Sunday, February 17, 2013

I Will Not Go Quietly

I was planning to put together a post today discussing the formation of a coalition. I actually have about a third of it put together already, but I'd hoped to finish it later tonight. Then someone told me that I should go back into the closet.

It doesn't matter who it was. It doesn't matter that they probably meant it as honest advice with no actual malice. If anything that makes it worse. Quite honestly it also doesn't matter that they eventually tried to apologize. It happened.

I am a Polyamorous, Pagan Queer. I am a man and I wear skirts. I march at rallies, I vote, I speak, I protest. I have strong feelings about the society that allows homelessness and foreclosures to exist in the same nation and I'm vocal about them. I am also white, fairly well off financially except for my crushing debt burden, and fairly young with no dependents. I have more of an opportunity to be out than most people in the oppressed categories I'm in, but I still face all the prejudices and oppressions that coming out brings. I walk my campus in femme cut clothing along with masculine. I wear things associated with women: makeup, nail polish, skirts and leggings. Pictures of this are already online and there's not much chance of getting them off now, not that I'd want to. I've peppered the internet with essays, blogs, posts, and for several glorious seconds I've even appeared in Daily Show footage for speaking at a rally. I am out.

To be out to me means to be free. To have cast off my closets and my broom closets and my men's section clothing racks and women's section clothing racks. To have sat across from my parents and said "I love both of these women, and they love me. This is because of who I am" even knowing we wouldn't last beyond college and even knowing they might not understand. To have stood in front of hundreds of people, sat on panels, stood before classes, and told them I'm Queer. To have stood up before professors and said "I'm Queer and I am NOT okay with what you said."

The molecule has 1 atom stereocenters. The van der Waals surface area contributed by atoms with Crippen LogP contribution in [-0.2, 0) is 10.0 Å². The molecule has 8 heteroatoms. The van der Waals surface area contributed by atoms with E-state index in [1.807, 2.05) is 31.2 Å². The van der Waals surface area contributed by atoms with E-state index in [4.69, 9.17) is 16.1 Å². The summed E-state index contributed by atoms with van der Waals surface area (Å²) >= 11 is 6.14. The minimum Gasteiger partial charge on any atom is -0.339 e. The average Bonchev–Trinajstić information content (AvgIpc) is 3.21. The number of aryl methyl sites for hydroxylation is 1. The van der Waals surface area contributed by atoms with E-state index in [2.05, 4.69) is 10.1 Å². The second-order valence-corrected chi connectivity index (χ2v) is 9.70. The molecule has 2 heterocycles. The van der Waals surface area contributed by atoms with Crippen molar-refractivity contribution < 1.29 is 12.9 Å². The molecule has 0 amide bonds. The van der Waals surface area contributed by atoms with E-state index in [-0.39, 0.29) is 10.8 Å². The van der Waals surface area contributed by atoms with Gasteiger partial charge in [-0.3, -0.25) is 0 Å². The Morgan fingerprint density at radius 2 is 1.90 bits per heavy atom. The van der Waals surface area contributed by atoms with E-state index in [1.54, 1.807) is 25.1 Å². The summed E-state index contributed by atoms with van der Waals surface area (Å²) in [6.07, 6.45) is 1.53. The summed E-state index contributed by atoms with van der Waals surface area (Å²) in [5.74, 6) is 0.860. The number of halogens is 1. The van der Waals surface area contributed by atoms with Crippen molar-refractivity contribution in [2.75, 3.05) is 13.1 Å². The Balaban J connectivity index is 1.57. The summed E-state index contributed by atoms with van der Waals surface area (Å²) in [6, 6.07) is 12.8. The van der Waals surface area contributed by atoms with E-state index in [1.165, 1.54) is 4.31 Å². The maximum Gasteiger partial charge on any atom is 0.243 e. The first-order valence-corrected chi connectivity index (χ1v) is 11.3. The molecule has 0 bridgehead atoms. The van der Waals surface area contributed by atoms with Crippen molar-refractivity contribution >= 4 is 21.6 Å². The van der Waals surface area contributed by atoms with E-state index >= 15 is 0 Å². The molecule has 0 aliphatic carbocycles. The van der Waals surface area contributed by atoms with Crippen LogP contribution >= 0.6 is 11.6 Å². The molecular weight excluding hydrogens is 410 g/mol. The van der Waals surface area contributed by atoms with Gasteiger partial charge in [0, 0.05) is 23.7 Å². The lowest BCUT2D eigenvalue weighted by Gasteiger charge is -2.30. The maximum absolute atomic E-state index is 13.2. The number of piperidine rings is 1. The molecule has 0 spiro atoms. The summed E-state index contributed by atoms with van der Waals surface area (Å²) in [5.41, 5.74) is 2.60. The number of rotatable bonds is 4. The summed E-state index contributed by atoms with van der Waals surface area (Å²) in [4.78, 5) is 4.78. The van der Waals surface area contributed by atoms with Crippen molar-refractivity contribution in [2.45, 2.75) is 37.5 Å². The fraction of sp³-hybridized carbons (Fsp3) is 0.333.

To me being out means to be watched. To know that only one police officer needs to be the wrong one to come across me walking at night in a skirt and make an assumption, and so to fear all of them at least a bit. To know that my employment and my housing are always in a tenuous state because of a lack of legal protections, and no will to back up those that exist. To know that a gendered bathroom is never an entirely safe space for me.

For someone that has never had my experience, someone apathetic to activism, to tell me that because it might be safer for me in the short run I should go back in the closet is an absolutely heinous act. Closeting someone is an act which dismisses all of their identities as being secondary to the ones they are expected to have. It is an act of intense violence, stripping someone of their autonomy and acting as an apologist to their oppressors. Pushing someone back into the closet is no less than a dismissal of the entire movement that spawned a response to the AIDS epidemic. If someone wants to be closeted, or needs to be closeted out of concern for their own well being, they should never be condemned, but to tell someone that is free of the closet that they would do better to go back embodies the force of all subtle oppressions, microaggressions, and assumptions into a phrase. "This world is better than you. Your place is where it put you. It's better if you just see that."

If I lose my home, if I cannot be employed because I raised my voice for the thousands of people that cannot raise theirs, I would rather live on the streets like Sylvia Rivera than to allow myself to be silenced. If I am subject to violence I will face it as has every activist before me that refused to be moved, to be pushed away, to be quieted, to be closeted. Let my name be sung in a hall somewhere like a hero, shouted out like a demand that violence be addressed, that suffering be addressed, that oppression be addressed, and that the apathetic not sit idly by because I went out with my head up and out.

I refuse. I reject. I deny. Unequivocally, without exception and in no uncertain terms: The Closet. I am burning my closet down, right here, and right now. Here I stand for all the internet to see.

-Thorin Sorensen

1 comment:

  1. To be honest, you are among the few heroes I sing. Yes, I am out, and yes, I have faced great adversity to this. Yet...I feel that I could do more. Just like the day I decided to remove a door from my literal closet, I must consciously widen the gap on the doors that still exist on the metaphorical one. Instead of seeing those doors in the distance on either side I must burst forth and knock them out of the water. I thank you for standing up for what you believe in, for what is right, and for being an inspiration to many.